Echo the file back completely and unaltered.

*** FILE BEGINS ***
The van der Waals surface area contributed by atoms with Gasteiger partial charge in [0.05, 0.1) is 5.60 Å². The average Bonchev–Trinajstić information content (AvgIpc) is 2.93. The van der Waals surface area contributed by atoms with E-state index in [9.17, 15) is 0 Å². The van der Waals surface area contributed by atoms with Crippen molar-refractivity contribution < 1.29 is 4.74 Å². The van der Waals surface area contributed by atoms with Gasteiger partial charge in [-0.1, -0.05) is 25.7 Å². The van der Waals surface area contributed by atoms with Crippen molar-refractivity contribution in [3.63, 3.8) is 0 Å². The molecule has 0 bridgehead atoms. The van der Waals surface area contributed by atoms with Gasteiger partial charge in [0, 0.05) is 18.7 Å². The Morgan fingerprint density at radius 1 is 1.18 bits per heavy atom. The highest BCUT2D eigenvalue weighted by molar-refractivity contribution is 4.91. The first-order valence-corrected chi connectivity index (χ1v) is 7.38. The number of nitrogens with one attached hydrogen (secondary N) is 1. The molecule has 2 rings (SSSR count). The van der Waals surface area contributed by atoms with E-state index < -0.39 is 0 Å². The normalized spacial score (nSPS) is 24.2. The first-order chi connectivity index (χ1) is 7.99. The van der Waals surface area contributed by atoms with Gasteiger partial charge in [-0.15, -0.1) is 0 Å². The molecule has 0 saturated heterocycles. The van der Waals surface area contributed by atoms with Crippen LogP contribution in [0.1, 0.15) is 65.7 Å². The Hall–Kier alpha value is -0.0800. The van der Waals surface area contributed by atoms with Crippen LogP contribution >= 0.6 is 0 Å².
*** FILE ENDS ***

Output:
The van der Waals surface area contributed by atoms with Gasteiger partial charge in [0.05, 0.1) is 5.60 Å². The average Bonchev–Trinajstić information content (AvgIpc) is 2.93. The van der Waals surface area contributed by atoms with E-state index in [9.17, 15) is 0 Å². The van der Waals surface area contributed by atoms with Crippen molar-refractivity contribution < 1.29 is 4.74 Å². The van der Waals surface area contributed by atoms with Gasteiger partial charge in [-0.1, -0.05) is 25.7 Å². The van der Waals surface area contributed by atoms with Crippen molar-refractivity contribution in [3.63, 3.8) is 0 Å². The molecule has 0 bridgehead atoms. The van der Waals surface area contributed by atoms with Gasteiger partial charge in [0, 0.05) is 18.7 Å². The Morgan fingerprint density at radius 1 is 1.18 bits per heavy atom. The highest BCUT2D eigenvalue weighted by molar-refractivity contribution is 4.91. The first-order valence-corrected chi connectivity index (χ1v) is 7.38. The number of nitrogens with one attached hydrogen (secondary N) is 1. The molecule has 2 rings (SSSR count). The van der Waals surface area contributed by atoms with E-state index < -0.39 is 0 Å². The normalized spacial score (nSPS) is 24.2. The first-order chi connectivity index (χ1) is 7.99. The van der Waals surface area contributed by atoms with Gasteiger partial charge in [-0.15, -0.1) is 0 Å². The molecule has 0 saturated heterocycles. The van der Waals surface area contributed by atoms with Crippen LogP contribution in [0.1, 0.15) is 65.7 Å². The Hall–Kier alpha value is -0.0800. The van der Waals surface area contributed by atoms with Crippen LogP contribution >= 0.6 is 0 Å².